Jelly men break the mould at business entrepreneur awards
These are London's top online entrepreneurs, who have seen their fledgling businesses thrive in the recession.
From jelly makers to a knitting shop they are named today among 20 winners of the BT Business Essence of Entrepreneur competition.
In total, 12 of the awards were given to inspirational businesses in the capital that have harnessed technology in innovative ways to succeed. Each has been honoured with a striking portrait by celebrity photographer Rankin. The pictures will be displayed at the Oxo Tower for a month from 28 January.
A panel of judges headed by Peter Jones from Dragons' Den and Claire Young from The Apprentice selected the winners.
The overall winner was Robert Matthams, of Shiply.com delivery services, who was awarded £10,000.
London winners include: Daniel Ox of Fruit for the Office, who won Young Entrepreneur; Sam Bompass and Harry Parr of Bompass and Parr, who won Original Business Concept; Sanchita Saha, of City Socialising; Sam Wahid, of Gift Republic; Alaistair Mitchell and Andy McGloughlin, of IT firm Huddle; Shane Lake and Tony Charles, of hungryhouse.co.uk; Ben Rose, of Inspiring Interns; Paul Lorran and Henry Bennet, of mobile phone firm Island Wall; Susan Cropper, of Loop Knitting; Ben Black, of My Family Care; and Emmanual Addy and Huw Jenkins, of Send Money Home.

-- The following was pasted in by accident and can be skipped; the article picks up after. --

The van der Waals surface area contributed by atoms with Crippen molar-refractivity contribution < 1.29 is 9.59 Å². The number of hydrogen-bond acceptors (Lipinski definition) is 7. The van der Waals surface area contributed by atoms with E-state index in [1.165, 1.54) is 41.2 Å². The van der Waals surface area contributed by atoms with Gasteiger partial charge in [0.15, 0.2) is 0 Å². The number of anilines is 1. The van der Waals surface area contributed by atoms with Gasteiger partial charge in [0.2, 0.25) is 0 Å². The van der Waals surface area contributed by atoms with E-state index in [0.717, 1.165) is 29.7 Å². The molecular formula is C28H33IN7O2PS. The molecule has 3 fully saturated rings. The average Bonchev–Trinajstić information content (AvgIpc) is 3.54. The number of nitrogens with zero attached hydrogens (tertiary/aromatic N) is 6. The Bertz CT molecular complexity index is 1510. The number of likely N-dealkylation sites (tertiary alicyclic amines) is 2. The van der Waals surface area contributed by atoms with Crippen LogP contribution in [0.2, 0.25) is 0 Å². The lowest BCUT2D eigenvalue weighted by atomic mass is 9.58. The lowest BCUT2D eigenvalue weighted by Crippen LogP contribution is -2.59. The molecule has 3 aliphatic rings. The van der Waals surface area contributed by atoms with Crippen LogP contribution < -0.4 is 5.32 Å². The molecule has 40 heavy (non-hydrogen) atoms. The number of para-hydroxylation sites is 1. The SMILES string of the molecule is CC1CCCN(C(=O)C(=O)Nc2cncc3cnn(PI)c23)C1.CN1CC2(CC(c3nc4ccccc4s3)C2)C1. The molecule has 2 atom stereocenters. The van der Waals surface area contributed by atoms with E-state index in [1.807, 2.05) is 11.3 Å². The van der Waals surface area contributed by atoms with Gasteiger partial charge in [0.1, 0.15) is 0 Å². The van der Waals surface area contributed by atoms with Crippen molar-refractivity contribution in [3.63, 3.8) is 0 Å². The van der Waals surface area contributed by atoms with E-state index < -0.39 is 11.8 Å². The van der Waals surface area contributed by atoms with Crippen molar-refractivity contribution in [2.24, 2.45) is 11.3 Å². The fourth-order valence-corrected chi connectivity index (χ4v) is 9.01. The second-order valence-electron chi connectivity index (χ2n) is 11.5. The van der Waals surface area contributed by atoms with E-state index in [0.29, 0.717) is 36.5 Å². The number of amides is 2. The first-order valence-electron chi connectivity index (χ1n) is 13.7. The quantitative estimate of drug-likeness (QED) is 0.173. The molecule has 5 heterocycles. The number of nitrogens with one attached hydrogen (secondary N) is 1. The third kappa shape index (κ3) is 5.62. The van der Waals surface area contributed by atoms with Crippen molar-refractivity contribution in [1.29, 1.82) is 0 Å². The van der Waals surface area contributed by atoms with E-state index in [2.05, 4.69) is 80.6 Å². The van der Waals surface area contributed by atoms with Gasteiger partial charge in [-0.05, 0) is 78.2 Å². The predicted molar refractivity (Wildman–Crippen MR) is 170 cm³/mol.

'Making our jellies is quite therapeutic'
Eton school friends Sam Bompass, 26, and Harry Parr, 27, from London Bridge, call themselves "jelly mongers" after setting up a unique business selling fine English jellies and bespoke moulds online in June 2007.
They sell thousands of jellies a week and have created an intricate range of moulds and cookie cutters of London landmarks for the five-star Howard Hotel, in Covent Garden, and cater for weddings and corporate events.
"We use computer programs that Harry used when he was training as an architect to design the moulds," Mr Bompass said. "We're doing well despite the recession because we're selling traditional products, which people have turned to, and they're fun and can be designed especially for each customer.
"We came up with the idea when we were wandering around Borough Market looking at gourmet food stalls. We spend about two hours a day making jellies - it's quite therapeutic."
Hungry for success
Shane Lake, 36, from Putney, and Tony Charles, 37, created the one-stop takeaway website hungryhouse.co.uk in February 2006.
Diners can order from any independent restaurant near their postcode via the site for no extra charge. The orders are emailed to the chefs, who pay hungryhouse.co.uk a small commission and deliver the meals.
The company secured £100,000 from two investors on the Dragons' Den TV show but James Caan pulled out. They found other investment and now have 1,600 restaurants on board.
My yarns go global'
Susan Cropper, 50, from West Hampstead, set up an online knitting shop (loopknitting.com) and branch in Islington in July 2005.
She sources more than 100 yarns from around the world in a myriad of colours and ships them to customers globally. She also sells knitted and crocheted products from upcoming designers and general haberdashery, as well as organising knitting teaching groups. She said: "Fashion designer Stella McCartney used one of my organic cotton yarns in a recent spring/summer collection."